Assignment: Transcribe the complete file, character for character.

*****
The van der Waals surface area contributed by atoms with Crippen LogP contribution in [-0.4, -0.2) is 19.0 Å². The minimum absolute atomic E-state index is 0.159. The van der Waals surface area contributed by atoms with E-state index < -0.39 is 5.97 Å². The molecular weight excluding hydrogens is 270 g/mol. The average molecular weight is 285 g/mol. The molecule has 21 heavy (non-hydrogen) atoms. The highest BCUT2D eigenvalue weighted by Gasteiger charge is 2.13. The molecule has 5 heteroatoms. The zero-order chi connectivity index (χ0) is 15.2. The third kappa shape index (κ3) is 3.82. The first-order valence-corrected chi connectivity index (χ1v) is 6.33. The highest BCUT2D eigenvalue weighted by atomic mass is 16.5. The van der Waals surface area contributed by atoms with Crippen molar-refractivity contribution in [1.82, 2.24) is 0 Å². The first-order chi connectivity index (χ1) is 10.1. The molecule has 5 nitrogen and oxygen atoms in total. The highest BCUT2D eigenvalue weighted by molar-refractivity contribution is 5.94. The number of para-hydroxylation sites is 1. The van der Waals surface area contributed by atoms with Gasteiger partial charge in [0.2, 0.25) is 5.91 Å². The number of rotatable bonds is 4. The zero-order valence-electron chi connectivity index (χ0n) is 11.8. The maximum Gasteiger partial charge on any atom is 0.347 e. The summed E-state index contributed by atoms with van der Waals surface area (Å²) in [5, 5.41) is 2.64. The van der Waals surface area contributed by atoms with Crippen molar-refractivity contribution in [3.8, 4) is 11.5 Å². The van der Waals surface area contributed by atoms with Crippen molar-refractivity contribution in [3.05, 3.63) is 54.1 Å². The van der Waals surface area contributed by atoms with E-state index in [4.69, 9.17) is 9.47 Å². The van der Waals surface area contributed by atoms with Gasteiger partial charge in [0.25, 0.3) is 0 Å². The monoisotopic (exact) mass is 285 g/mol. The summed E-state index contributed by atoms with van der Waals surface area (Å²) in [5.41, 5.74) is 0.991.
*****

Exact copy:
The van der Waals surface area contributed by atoms with Crippen LogP contribution in [-0.4, -0.2) is 19.0 Å². The minimum absolute atomic E-state index is 0.159. The van der Waals surface area contributed by atoms with E-state index < -0.39 is 5.97 Å². The molecular weight excluding hydrogens is 270 g/mol. The average molecular weight is 285 g/mol. The molecule has 21 heavy (non-hydrogen) atoms. The highest BCUT2D eigenvalue weighted by Gasteiger charge is 2.13. The molecule has 5 heteroatoms. The zero-order chi connectivity index (χ0) is 15.2. The third kappa shape index (κ3) is 3.82. The first-order valence-corrected chi connectivity index (χ1v) is 6.33. The highest BCUT2D eigenvalue weighted by atomic mass is 16.5. The van der Waals surface area contributed by atoms with Crippen molar-refractivity contribution in [1.82, 2.24) is 0 Å². The first-order chi connectivity index (χ1) is 10.1. The molecule has 5 nitrogen and oxygen atoms in total. The highest BCUT2D eigenvalue weighted by molar-refractivity contribution is 5.94. The number of para-hydroxylation sites is 1. The van der Waals surface area contributed by atoms with Gasteiger partial charge in [0.2, 0.25) is 5.91 Å². The number of rotatable bonds is 4. The zero-order valence-electron chi connectivity index (χ0n) is 11.8. The maximum Gasteiger partial charge on any atom is 0.347 e. The summed E-state index contributed by atoms with van der Waals surface area (Å²) in [5, 5.41) is 2.64. The van der Waals surface area contributed by atoms with Crippen molar-refractivity contribution in [3.8, 4) is 11.5 Å². The van der Waals surface area contributed by atoms with Crippen molar-refractivity contribution in [3.05, 3.63) is 54.1 Å². The van der Waals surface area contributed by atoms with E-state index in [4.69, 9.17) is 9.47 Å². The van der Waals surface area contributed by atoms with Gasteiger partial charge in [0.25, 0.3) is 0 Å². The monoisotopic (exact) mass is 285 g/mol. The summed E-state index contributed by atoms with van der Waals surface area (Å²) in [5.41, 5.74) is 0.991.